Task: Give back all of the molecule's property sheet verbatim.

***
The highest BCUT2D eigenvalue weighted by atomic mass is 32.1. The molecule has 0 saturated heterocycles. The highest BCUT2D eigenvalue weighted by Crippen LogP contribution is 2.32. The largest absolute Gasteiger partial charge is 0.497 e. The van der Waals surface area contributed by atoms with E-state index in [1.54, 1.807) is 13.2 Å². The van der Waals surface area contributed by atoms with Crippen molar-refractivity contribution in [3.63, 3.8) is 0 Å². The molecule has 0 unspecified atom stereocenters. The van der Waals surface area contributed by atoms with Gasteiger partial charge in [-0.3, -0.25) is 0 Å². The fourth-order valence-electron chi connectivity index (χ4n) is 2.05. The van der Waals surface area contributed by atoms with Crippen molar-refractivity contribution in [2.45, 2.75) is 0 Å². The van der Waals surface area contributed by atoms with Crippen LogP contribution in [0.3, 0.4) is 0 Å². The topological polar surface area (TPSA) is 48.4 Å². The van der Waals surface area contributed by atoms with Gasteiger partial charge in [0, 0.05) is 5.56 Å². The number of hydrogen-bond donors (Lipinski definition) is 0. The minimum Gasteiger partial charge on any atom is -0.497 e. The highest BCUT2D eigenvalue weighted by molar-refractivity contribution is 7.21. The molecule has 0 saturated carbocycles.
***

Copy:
The highest BCUT2D eigenvalue weighted by atomic mass is 32.1. The molecule has 0 saturated heterocycles. The highest BCUT2D eigenvalue weighted by Crippen LogP contribution is 2.32. The largest absolute Gasteiger partial charge is 0.497 e. The van der Waals surface area contributed by atoms with E-state index in [1.54, 1.807) is 13.2 Å². The van der Waals surface area contributed by atoms with Crippen molar-refractivity contribution in [3.63, 3.8) is 0 Å². The molecule has 0 unspecified atom stereocenters. The van der Waals surface area contributed by atoms with Gasteiger partial charge in [-0.3, -0.25) is 0 Å². The fourth-order valence-electron chi connectivity index (χ4n) is 2.05. The van der Waals surface area contributed by atoms with Crippen molar-refractivity contribution in [2.45, 2.75) is 0 Å². The van der Waals surface area contributed by atoms with Crippen LogP contribution in [0.3, 0.4) is 0 Å². The topological polar surface area (TPSA) is 48.4 Å². The van der Waals surface area contributed by atoms with Gasteiger partial charge in [0, 0.05) is 5.56 Å². The number of hydrogen-bond donors (Lipinski definition) is 0. The minimum Gasteiger partial charge on any atom is -0.497 e. The highest BCUT2D eigenvalue weighted by molar-refractivity contribution is 7.21. The molecule has 0 saturated carbocycles.